What should I do with my dog’s poo? There are a few ways you can dispose of your dog’s poo, as we explain...
When, exactly, did dog poo become such a problem? It’s the modern fashion for disregarding rules, exercised by a minority of the population, that causes grief for the genuine dog-loving, law-abiding citizens. So, what can we do about it?
Biodegradable poo bags
Picking up after your dog needn’t be an expensive affair. There are some super-expensive gadgets on the market that keep mess away from hands, but do you really need to carry cumbersome items around with you? Hands should be free to hold a lead and throw a ball. Pockets in dog-walking jackets are there for a phone (in case of emergency), coins for a cup of coffee in the park, a bag of enticing training treats, and some plastic bags to pick up deposits during the walk.
There are many biodegradable poo bags on the market for picking up after dogs. Every supermarket stocks them, as do pet stores, and online shops.
Bag up your dog poo
But, once you’ve picked up after your dog, what do you do with the bag? Certainly, you don’t leave it by the pathway or hanging in the hedgerows or trees to slowly decompose and create another mess.
It’s much easier to walk to a bin or carry the bag home where it can be deposited safely. Admittedly, dog waste bins can be very few and far between in some areas, but this is where a carrier bag comes into its own. Simply place the dog poo bag into a larger carrier bag, and it’s easily transported until you spot a suitable bin. The carrier bag is less obvious as a transporter of waste material and can hold quite a few deposits during a walk.
Dispose of dog poo at home
Most dog waste will be deposited at home, most likely in the garden. Then it’s a question of how to dispose of it.
According to Anglian Water, no types of animal faeces or poo bags should be flushed down the toilet. This is because the sewer network is not suitable for this kind of waste, and Toxocara, also known as roundworm and often found in animal faeces, can survive the processing, despite the relatively high temperatures and harsh conditions.
Flushing dog poo bags down the toilet causes blockages. A spokesperson for Anglia Water explained: “Poo bags do not break down before they reach our systems, and can add to the already 40,000 blockages we have to deal with each year. Blockages are no fun for anybody, especially if they result in sewage not being able to get away, and instead coming back up and flooding into customers’ properties.
“We would ask people not to flush any poo bags, regardless of whether they say flushable, down the toilet, and also not to flush dog poo down the toilet either.”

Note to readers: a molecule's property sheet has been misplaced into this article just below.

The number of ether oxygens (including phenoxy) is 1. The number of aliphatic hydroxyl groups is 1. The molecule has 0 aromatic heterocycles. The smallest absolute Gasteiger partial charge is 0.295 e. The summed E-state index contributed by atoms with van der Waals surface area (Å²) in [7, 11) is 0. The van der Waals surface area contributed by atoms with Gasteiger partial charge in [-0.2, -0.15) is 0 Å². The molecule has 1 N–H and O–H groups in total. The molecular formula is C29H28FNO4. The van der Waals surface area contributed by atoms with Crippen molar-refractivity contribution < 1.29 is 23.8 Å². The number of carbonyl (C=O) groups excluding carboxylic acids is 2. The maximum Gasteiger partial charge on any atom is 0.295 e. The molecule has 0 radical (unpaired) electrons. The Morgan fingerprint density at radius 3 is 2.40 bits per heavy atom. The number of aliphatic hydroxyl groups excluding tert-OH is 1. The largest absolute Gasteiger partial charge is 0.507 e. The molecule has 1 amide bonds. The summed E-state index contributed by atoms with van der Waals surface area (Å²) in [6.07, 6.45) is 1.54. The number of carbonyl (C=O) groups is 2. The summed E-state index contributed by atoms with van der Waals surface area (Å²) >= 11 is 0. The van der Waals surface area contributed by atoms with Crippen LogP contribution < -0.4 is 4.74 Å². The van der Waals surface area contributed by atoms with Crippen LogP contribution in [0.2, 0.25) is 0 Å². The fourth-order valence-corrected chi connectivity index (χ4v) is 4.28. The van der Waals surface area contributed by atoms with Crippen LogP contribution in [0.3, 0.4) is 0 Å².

Putting the waste out for the dustman to collect is a possibility, but not a pleasant job if the bag splits. If this is your chosen route for disposing of your dog’s waste, collect the bags and store them in another strong plastic sack, then place this inside your usual waste bag so it’s well protected and not liable to burst open.
Home dog waste disposer
There is a home dog waste disposer that you can bury in the garden. You simply lift the lid, pop in the dog waste, follow a few simple instructions, and the waste disintegrates into the garden. But, as many dog owners have more than one dog, or a large dog who creates large deposits, you may need something larger and more substantial if you wish to dispose of all the poo, so why not try to make your own waste disposer or composter?
- Purchase a large plastic dustbin with a secure lid. Carefully cut four large holes in the bottom of the bin. Puncture smaller holes around the sides and halfway up the height of the bin.
- Dig a hole in your garden which is one foot deeper than the bin.
- Fill the hole with six inches of pea shingle.
- Top this up with larger pebbles and sit the dustbin on top so that when the lid is on it sits just above the level of the ground.
- Sit the bin into the hole and fill around the outside with more pea shingle to secure it in place.
- Use a bio-activator or septic tank starter as per the instructions as you gradually add your dog waste. Flush with water occasionally to help solids disintegrate. Remember this should not be sited in close proximity to where children and pets play or near to a vegetable plot.
It’s possible to recycle your dog waste in a ready made wormery. The compost from the wormery shouldn’t be used on vegetables in the garden but is suitable for flower beds. The boxes come with all ingredients (apart from dog waste), and after following the easy steps the worms will soon be processing your dog’s waste and making suitable fertiliser for the garden.
A word of advice is not to put the dog waste into the wormery if your dog has been wormed within the last week, as it will kill the worms working there.